Ross Clark

Is Covid immunity more common than we think?

Is Covid immunity more common than we think?
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Antibody tests on random samples of the population have so far shown much lower levels of general infection than the government’s scientific advisers claimed would be necessary to attain ‘herd immunity’. In London, for example, tests have shown that 17 per cent of the population have antibodies to Sars-CoV-2, the virus that causes Covid-19. In New York, the figure is 21 per cent. At the beginning of this crisis, on the other hand, Sir Patrick Vallance, the chief scientific adviser, suggested that at least 60 per cent of the population would have to be infected in order to achieve herd immunity.

But are antibodies the whole story? Not according to a team from Sweden’s Karolinska Institute, which has found that 30 per cent of Swedish blood donors in May this year were found to have an immune response to Covid-19 in their T cells – white blood cells that are an essential part of the immune system. Remarkably, many of these people had no detectable antibodies – suggesting that their T cells had fought off the disease without any need to produce antibodies. In all, they say, roughly twice as many people had a T cell reaction than had measurable levels of antibodies.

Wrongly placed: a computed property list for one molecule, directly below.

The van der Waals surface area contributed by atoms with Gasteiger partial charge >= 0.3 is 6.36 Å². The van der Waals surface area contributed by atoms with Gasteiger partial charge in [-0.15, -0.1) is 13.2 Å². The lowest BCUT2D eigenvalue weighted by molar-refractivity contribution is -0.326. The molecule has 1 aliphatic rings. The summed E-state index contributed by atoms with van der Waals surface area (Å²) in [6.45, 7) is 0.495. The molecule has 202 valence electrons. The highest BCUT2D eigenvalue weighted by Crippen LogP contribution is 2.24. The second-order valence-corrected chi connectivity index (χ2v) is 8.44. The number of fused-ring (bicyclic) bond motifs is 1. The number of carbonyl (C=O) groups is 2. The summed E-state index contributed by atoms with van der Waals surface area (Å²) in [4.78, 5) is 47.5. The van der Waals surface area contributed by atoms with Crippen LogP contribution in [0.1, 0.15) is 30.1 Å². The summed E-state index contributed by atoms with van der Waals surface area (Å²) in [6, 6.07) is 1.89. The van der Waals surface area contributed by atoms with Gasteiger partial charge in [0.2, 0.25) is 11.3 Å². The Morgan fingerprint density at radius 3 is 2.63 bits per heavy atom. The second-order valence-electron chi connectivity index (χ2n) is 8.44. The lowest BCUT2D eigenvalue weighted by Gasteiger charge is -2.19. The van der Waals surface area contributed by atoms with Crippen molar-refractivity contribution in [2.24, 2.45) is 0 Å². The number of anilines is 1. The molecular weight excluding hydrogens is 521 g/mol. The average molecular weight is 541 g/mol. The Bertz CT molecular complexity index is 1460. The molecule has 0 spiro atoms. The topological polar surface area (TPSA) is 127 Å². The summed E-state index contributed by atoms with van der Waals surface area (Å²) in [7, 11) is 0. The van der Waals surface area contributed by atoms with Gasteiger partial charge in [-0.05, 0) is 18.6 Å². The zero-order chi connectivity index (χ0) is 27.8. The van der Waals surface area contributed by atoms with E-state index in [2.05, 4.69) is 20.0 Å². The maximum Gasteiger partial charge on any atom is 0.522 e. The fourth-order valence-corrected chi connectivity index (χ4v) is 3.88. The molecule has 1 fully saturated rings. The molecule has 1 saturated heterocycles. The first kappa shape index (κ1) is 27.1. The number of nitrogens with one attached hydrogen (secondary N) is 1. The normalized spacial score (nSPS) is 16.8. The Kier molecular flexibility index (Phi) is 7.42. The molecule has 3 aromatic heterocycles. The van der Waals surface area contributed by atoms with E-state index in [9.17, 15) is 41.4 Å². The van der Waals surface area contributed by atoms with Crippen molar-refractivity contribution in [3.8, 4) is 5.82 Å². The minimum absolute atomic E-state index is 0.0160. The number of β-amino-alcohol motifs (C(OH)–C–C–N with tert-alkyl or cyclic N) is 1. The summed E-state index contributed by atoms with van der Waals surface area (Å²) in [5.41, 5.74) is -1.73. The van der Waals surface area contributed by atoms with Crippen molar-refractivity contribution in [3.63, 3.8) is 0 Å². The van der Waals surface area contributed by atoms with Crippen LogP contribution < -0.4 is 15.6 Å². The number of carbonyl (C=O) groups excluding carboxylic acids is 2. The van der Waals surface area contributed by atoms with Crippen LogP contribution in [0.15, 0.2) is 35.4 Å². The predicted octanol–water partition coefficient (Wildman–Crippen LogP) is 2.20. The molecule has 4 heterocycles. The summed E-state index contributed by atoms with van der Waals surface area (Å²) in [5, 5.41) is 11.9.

The usual warning applies to this research as to virtually all Covid-19 research, including the Imperial College modelling that inspired lockdown – it has not yet been peer-reviewed or published in a reputable journal. Moreover, it included a fairly small sample of 200 people. 

However, it does provide a possible explanation for why the Covid-19 epidemic seems to have died away in many places once it had infected around 20 per cent of the local population (as judged by the presence of antibodies). If people are developing some kind of immunity to Covid-19 via their T cells then it could mean that a far higher percentage of the population has been exposed to Covid-19 than previously thought. Antibodies and T cells combined, it is conceivable that some places such as London or New York are already at or near the 60 per cent infection level required to achieve herd immunity.

What the Karolinska team admits that it doesn’t yet know is the extent of immunity to Covid-19, which is gained through the T cell response. One problem thrown up by the research is that it is much harder to detect a T cell response in an individual than it is to detect the presence of antibodies. The T cells can be detected by laboratory tests but there is not yet a test that is as easy to perform as an antibody test. That means that it will take some time to undertake more research in this particular field.